So that’s my new trick. Not bad, right? Not great, but not bad.

I will close with this story that my father used to love to tell. Years and years ago, he and my mom traveled to Italy, starting their trip in Rome, as Nancy and I will do. My father had picked up a few words of Italian somewhere. From a book? From someone he knew in New York City? From a TV show? Who can say? But he had convinced himself that he could fake his way through a conversation in the language. He and Mom were trying to find some tourist site — a museum or something — and he approached an Italian police officer on the street and asked the man how to find the museum, using his best broken Italian. The officer eyed him for a moment, and then said, in flawless English, “Three blocks down and make a right; you can’t miss it.”

My father and mother laughed. And so did the police officer. Which, ultimately, is the point.

Have a great week.

Monday Musings: Jon Stewart’s Return and Progressive Politics — Time For Our Side To Grow Up

You know what, fellow progressives, Joe Biden is a terrific source of humor. Did he point out that Biden is old? Of course he did! Know why? Because Joe Biden IS old!! Really old!

Nine years after leaving The Daily Show to pursue other projects in both show biz and politics (including Congressional passage of the 9/11 first responders’ health bill), Boomer superstar Jon Stewart returned to the Comedy Central news desk this past week to begin a run of Monday night appearances that will continue through the election season. Stewart’s progressive fans, including me, had long looked forward to such a reprise of his most famous entertainment gig. Many of us lamented his departure from the show in 2015, believing the country needed him — desperately — to turn his particular brand of rapier-sharp snark against Donald Trump and the MAGA political movement. His return in 2024, with Trump likely to be on the November ballot again, has seemed to come in the very nick of time.

Therefore, I was surprised, to say the least, when I read accounts of Monday’s re-debut that accused Stewart of unfairly and unnecessarily attacking Joe Biden and engaging in damaging “bothsidesism” that threatened to do more harm than good. Yes, I forgot to watch, and I forgot to record the episode; as I’m sure Jon would be the first to say, getting older sucks sometimes. But I watched the entire show a bit later in the week. And I would like to share my thoughts.

Let me begin by saying this: As a huge fan of The Daily Show during Stewart’s tenure, I was, on more than a few occasions, pissed off by his willingness to turn his wit against politicians and causes I supported. No one watching Stewart could ever doubt that his politics were firmly to the (far) left of center. I loved that about him. But he has never been a strict partisan. He was and is a satirist first. No one is immune from his barbs. And, reluctantly sometimes, I loved that about him as well. Wherever he sees something funny, something worth lampooning, he is willing to go there, as any world-class entertainer should be.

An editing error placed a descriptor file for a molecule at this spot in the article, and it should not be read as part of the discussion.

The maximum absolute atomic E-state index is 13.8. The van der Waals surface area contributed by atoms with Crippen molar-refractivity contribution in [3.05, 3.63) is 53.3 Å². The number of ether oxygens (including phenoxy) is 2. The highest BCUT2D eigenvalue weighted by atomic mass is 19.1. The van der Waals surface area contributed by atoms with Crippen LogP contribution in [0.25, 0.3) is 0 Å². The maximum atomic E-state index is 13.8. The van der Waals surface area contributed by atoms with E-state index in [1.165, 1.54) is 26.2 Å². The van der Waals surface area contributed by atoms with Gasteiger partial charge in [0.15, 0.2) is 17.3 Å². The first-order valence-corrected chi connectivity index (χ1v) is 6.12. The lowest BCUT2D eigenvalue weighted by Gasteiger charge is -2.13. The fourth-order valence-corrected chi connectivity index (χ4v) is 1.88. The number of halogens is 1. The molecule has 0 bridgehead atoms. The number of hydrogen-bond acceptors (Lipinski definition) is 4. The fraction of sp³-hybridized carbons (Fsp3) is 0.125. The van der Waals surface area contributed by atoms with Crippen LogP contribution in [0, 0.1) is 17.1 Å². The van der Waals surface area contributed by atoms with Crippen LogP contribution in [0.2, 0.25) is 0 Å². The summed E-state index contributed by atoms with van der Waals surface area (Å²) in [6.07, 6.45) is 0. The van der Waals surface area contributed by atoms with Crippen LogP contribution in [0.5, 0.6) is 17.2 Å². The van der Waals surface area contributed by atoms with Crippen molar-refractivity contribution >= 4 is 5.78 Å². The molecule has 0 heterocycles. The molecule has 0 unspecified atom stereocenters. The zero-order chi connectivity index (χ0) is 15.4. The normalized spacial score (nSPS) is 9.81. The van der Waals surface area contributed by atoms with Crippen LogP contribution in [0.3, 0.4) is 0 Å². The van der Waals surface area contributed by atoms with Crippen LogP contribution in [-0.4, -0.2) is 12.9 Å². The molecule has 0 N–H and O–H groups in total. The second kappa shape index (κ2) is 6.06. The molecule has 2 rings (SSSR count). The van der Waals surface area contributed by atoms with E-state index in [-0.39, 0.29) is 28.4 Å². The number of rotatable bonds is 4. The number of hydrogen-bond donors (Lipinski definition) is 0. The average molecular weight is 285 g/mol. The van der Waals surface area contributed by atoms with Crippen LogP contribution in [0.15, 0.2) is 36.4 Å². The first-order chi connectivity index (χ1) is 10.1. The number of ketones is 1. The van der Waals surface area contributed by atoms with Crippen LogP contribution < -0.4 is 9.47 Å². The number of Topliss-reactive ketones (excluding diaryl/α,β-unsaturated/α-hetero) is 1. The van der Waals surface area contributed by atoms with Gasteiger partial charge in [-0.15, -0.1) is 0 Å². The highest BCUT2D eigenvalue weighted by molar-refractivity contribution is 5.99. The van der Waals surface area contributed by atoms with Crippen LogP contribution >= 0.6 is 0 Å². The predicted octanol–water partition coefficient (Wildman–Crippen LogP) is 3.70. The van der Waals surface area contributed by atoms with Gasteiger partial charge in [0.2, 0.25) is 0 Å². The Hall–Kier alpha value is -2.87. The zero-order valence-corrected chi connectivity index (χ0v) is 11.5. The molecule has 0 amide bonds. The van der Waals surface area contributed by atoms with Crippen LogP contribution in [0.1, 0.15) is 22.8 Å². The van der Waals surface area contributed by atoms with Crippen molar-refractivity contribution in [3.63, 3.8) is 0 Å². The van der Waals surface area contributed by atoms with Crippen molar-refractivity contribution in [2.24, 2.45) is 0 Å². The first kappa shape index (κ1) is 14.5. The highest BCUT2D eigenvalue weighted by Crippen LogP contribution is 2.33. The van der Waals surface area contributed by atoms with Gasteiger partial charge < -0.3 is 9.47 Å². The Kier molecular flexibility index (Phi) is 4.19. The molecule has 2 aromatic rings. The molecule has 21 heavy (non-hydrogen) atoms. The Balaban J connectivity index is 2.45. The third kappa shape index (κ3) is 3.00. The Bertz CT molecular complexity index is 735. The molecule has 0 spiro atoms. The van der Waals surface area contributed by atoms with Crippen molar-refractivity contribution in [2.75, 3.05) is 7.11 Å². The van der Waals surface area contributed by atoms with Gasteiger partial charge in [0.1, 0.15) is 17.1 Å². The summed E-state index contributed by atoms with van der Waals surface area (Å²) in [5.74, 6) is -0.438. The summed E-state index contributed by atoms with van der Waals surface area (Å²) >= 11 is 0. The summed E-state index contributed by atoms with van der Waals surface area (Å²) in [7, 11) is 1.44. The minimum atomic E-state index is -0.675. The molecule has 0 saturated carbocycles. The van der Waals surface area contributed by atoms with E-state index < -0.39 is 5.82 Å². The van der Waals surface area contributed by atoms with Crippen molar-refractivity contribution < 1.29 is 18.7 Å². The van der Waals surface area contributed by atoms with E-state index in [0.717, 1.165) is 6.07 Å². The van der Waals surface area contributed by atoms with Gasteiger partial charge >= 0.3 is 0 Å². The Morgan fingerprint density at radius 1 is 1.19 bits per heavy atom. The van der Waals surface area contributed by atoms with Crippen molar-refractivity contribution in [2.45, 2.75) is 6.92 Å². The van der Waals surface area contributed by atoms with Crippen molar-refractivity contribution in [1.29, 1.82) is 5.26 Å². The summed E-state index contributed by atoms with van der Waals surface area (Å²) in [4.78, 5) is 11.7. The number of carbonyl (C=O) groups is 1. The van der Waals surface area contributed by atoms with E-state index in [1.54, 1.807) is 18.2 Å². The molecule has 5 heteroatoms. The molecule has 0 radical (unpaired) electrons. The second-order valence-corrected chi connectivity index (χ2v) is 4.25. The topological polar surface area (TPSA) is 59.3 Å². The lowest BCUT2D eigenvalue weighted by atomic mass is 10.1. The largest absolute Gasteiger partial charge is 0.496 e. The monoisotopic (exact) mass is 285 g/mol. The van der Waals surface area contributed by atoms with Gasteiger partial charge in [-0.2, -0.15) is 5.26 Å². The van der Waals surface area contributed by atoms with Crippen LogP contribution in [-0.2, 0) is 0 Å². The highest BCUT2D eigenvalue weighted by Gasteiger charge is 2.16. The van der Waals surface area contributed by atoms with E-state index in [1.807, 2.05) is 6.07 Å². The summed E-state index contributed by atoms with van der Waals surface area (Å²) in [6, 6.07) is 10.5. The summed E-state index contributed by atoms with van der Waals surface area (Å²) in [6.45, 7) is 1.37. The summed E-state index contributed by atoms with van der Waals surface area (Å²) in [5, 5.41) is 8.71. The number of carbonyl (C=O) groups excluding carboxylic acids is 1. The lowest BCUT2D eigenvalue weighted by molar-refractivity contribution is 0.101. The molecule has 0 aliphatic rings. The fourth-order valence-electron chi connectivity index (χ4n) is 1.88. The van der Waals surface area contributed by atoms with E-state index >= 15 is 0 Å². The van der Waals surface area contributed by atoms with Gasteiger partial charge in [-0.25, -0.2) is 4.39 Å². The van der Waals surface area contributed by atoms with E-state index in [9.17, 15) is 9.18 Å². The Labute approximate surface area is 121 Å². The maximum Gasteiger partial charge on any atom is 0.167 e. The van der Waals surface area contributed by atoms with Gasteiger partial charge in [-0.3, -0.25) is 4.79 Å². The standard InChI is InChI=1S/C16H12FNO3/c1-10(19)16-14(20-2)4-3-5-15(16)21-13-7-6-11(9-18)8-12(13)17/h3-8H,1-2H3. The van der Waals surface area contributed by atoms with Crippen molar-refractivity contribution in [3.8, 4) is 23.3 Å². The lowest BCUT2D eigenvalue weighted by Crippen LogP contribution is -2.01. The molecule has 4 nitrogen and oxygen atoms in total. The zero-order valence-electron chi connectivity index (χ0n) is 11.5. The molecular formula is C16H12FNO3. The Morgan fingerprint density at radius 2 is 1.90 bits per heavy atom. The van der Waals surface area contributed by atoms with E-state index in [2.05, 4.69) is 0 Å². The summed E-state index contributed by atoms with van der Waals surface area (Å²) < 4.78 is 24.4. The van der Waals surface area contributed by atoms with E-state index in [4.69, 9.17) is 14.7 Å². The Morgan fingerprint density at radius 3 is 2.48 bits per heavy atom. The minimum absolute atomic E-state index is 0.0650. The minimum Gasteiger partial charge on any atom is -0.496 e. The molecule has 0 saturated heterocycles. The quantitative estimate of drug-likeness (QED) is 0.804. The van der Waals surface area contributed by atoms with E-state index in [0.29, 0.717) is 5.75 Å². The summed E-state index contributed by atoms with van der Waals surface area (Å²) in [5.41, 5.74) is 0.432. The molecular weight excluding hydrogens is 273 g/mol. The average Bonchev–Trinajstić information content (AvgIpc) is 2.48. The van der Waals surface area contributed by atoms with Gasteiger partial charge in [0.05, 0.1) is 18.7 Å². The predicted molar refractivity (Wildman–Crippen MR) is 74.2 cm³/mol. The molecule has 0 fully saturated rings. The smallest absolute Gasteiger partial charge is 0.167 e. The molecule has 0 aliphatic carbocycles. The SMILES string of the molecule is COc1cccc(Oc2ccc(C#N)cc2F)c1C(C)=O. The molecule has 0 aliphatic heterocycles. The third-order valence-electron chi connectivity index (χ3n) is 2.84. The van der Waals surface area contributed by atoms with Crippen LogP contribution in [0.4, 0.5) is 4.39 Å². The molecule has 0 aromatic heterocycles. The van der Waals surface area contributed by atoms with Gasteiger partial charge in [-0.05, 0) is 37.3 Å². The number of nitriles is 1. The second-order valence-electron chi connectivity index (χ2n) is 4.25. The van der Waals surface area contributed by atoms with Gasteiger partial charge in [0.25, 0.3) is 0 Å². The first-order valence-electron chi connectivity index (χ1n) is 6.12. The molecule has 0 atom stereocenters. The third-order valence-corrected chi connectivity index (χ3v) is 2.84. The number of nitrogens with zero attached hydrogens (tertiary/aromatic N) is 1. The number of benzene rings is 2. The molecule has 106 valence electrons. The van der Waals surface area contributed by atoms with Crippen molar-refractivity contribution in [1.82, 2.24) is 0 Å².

His opening monologue last Monday continued this laudable tendency. It was, in a word, hilarious. Did he make fun of Joe Biden? Yes! You know what, fellow progressives, Joe Biden is a terrific source of humor. Did he point out that Biden is old? Of course he did! Know why? Because Joe Biden IS old!! Really old! He was older the day he took office than any President has ever been at the END of his Presidency! Biden has always been a gaffe-machine, and this has gotten worse in recent years. He is a comedic gold mine. Asking Stewart to avoid Biden jokes is like asking Gordon Ramsay to eschew salt. Ain’t gonna happen.

But here’s the thing, while Stewart spent less time (this first week) skewering Donald Trump and his MAGAts, he made it very clear from the outset that a) Trump is just about as old as Biden, and is every bit as addled if not more so, and b) while it’s okay to laugh at Biden, come November, our nation’s choice is about much, much more than which candidate is the more dotty. The monologue worked because it was classic Stewart: biting, sardonic, no-holds-barred, and completely on target.

Which brings me to the larger point. As I say, Biden is old. Everyone knows it. Voters are concerned about it. Running away from the issue, making a big deal whenever someone brings it up, attacking long-time progressive allies when they dare to acknowledge it — these things don’t help us at all. We are not going to win the 2024 Presidential election by pretending that Joe Biden is something he’s not, nor are we going to win it by whining whenever anyone makes fun of our guy.

Instead, we win by acknowledging the obvious — Biden may be an elderly man — and then pivoting to the equally obvious and more positive — but he is wise, compassionate, honest, and capable. He has presided over a historical run of job growth; he has tamed the inflation and high gas prices caused by the global pandemic and Russia’s invasion of Ukraine; he has kept the U.S. economy humming while the rest of the Western world struggles through recession; he has stood up to Vladimir Putin AND Xi Jinping AND Ali Khamenei (Iran) AND Kim Jong-il. And he has stood up as well to White Nationalist terrorism here at home. He is a vocal advocate for racial justice, women’s reproductive autonomy, and the reduction of America’s carbon emissions.